Generally speaking, she’s also very flat-footed and reliant on a high guard rather than head movement. Her catch-and-pitch counters are solid, at least.
As bullheaded as she can be on the feet, she’s actually a surprisingly good grappler. She took recent foe Jeanne Ruas down twice, sat through into a nice shot after getting dropped by Dudieva, and immediately returned to her feet the one time Amanda got her down on four attempts. That said, Dudieva did manage to mount and punish her for an extended period of time before Gomes slipped free and took her back in return, so holding her down might be easier than getting her there in the first place.
Gomes is young, powerful, well-conditioned, and thoroughly entertaining. She desperately needs to fix her defense if she wants to be a contender, but I can easily see her becoming a consistent player at 115 pounds.
Opponent: She squares off with fellow Muay Thai specialist Loma Lookboonmee. Gomes has a shot at outworking and physically overwhelming her smaller foe, but odds are that Lookboonmee’s overall technical superiority carries the day.
Daniel “Golden Boy” Zellhuber
Weight Class: Lightweight
Record: 12-0 (7 KO, 2 SUB)
Notable Victories: Lucas Almeida
Zellhuber cut his teeth on the Mexican circuit, scoring wins in notable promotions like Combate and Lux Fight League, en route to a Sept. 2021 shot on Contender Series. There, he weathered a rough start to wear down and outwork Lucas Almeida for both a unanimous decision win and a UFC contract.
A colossal 6’1” Lightweight with a cast-iron chin and a bottomless gas tank, Zellhuber excels at pulverizing opponents with heavy kicks from both legs. He’s equally adept at launching them from orthodoxand southpaw, and his calf kicks deserve particular notice for their potency. A snappy jab forms the cornerstone of his boxing, though he also possesses solid counters, a sharp right cross, and a hard left hook that he digs to the body in delightful fashion.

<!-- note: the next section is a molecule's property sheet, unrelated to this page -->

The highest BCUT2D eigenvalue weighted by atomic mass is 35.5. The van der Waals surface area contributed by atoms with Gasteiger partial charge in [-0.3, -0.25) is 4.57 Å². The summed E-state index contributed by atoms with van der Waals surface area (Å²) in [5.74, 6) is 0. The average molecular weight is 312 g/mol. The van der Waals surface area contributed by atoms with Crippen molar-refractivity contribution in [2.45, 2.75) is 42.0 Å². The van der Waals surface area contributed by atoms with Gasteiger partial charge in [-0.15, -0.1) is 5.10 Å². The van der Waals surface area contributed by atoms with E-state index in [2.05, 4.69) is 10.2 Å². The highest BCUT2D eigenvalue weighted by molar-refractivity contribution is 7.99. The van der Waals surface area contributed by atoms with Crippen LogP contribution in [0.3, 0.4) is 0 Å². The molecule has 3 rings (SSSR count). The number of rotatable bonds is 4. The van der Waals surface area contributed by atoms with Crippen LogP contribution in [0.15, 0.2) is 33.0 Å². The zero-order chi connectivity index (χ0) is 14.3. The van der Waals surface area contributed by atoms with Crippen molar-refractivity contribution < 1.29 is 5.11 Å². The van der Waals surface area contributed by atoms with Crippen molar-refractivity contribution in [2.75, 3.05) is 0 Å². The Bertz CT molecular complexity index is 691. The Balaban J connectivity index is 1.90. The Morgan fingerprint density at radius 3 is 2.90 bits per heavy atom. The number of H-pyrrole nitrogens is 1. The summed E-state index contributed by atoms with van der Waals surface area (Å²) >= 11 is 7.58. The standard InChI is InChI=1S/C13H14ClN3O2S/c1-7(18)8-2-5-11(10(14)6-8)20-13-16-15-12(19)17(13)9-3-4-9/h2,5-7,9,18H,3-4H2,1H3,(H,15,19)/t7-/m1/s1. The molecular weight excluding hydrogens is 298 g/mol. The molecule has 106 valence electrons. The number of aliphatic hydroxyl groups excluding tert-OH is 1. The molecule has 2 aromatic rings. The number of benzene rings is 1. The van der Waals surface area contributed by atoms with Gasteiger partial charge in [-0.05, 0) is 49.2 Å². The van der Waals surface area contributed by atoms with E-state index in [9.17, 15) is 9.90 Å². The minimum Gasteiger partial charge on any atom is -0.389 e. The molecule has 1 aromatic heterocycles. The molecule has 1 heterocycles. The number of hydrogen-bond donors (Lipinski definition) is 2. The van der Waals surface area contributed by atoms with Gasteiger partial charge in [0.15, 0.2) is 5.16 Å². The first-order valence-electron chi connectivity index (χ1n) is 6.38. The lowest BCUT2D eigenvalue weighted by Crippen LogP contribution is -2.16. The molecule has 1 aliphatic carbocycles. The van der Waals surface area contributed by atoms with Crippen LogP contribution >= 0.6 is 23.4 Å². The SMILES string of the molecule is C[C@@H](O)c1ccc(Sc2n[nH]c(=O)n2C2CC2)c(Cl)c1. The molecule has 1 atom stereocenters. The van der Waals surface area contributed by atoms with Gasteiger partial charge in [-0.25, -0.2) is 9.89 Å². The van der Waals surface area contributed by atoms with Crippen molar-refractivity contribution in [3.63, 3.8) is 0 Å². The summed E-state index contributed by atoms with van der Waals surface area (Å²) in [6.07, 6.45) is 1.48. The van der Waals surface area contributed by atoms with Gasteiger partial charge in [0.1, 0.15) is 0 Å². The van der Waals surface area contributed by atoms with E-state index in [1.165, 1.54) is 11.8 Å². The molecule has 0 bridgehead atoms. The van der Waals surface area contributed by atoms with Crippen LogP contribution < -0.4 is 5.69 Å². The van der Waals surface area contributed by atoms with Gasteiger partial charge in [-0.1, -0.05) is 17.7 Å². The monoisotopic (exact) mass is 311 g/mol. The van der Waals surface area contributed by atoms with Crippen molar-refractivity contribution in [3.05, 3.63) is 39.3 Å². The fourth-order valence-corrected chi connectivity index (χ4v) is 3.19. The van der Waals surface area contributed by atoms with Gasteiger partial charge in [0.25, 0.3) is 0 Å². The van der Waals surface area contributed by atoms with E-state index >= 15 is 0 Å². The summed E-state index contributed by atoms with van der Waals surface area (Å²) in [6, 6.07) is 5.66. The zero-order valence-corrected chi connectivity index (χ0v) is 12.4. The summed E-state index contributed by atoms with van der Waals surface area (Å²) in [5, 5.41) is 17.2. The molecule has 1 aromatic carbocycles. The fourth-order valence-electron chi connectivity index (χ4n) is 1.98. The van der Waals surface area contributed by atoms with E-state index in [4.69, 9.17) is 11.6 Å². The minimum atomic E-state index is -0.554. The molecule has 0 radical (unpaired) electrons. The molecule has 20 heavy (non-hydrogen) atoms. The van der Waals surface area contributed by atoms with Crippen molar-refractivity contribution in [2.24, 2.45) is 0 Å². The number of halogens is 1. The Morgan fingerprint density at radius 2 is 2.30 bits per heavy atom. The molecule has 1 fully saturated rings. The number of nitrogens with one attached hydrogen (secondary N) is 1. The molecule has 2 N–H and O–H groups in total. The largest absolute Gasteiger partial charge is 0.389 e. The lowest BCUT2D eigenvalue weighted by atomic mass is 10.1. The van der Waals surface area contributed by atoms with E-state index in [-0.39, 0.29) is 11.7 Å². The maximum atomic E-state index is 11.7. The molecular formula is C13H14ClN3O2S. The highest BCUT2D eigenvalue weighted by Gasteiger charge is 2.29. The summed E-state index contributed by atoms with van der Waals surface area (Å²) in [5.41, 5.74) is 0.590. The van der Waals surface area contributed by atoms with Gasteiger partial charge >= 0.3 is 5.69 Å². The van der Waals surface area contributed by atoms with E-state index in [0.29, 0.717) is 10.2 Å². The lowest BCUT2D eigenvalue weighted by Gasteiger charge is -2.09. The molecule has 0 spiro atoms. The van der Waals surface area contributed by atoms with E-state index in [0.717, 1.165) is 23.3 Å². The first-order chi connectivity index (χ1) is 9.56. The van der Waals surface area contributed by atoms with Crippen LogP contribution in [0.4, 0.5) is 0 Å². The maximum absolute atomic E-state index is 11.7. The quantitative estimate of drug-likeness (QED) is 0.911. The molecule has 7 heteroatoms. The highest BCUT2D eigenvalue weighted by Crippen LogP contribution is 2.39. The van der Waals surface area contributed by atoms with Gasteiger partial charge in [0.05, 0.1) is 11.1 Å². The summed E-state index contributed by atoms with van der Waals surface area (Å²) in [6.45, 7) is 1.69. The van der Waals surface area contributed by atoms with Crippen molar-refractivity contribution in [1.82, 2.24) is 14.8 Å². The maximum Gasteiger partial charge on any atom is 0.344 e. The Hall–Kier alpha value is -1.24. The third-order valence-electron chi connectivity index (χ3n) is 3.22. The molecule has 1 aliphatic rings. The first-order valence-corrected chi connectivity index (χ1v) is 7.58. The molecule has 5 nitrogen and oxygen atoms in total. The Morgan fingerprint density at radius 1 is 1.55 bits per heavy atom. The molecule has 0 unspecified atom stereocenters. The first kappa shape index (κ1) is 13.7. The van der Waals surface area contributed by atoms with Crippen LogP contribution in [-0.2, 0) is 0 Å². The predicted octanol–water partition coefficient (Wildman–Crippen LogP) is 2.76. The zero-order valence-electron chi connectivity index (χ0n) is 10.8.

He does, however, have two particular issues that hold his striking back. The lesser one is a tendency to lead with kicks from punching distance, which combine with his square stance to leave him open to counters. The other, more serious one is a bizarre defensive habit: his instinct under fire is to drop his left hand to his hip, lean back, and try to shoulder roll his way through it. If you took a shot every time Almeida blasted him with an overhand right as Zellhuber brought his jab back low, you’d be unconscious by the end of the first round.
Zellhuber seemed to do a better job of actually intercepting and/or rolling with punches as the fight progressed, but that can easily be attributed to Almeida slowing down. It’s not just when he jabs, either, as his left hand does not protect his face when he lets his right hand go. This is a habit that needs to be beaten out of him and soon; iron chins don’t last forever.
Good thing, then, that he’s also a quality grappler. He’s shown off some nice throws in the clinch, has good balance on top, and can use those long arms to unleash heavy punches and elbows. He’s educated with his ground-and-pound, too; there was a great moment three fights back where he took mount and used wrist control to make openings for his elbows, and he had a nice sequence with Almeida where he pinned his hand behind his back to drop punches.
I also want to point out the rolling calf slicer from turtle that he landed on Miguel Arizmendi. Love that submission.
Between his various physical gifts and the technique he’s cultivated at a young age, Zellhuber looks to have a bright future ahead of him. That’s assuming, of course, that he learns to keep his left hand up.
Opponent: He meets Trey Ogden, who badly underwhelmed in his UFC debut. Though Ogden is a very strong grappler, the fact that he showed zero knowledge of how to deal with leg kicks bodes very ill for his chances against Zellhuber’s striking offense.
Tape: His recent Lux and iKon fights are on Fight Pass.
Remember that MMAmania.com will deliver LIVE round-by-round, blow-by-blow coverage of the entire UFC Vegas 60 fight card right here, starting with the ESPN/ESPN+ “Prelims” matches, which are scheduled to begin at 4 p.m. ET, then the remaining main card balance (on ESPN+) at 7 p.m. ET.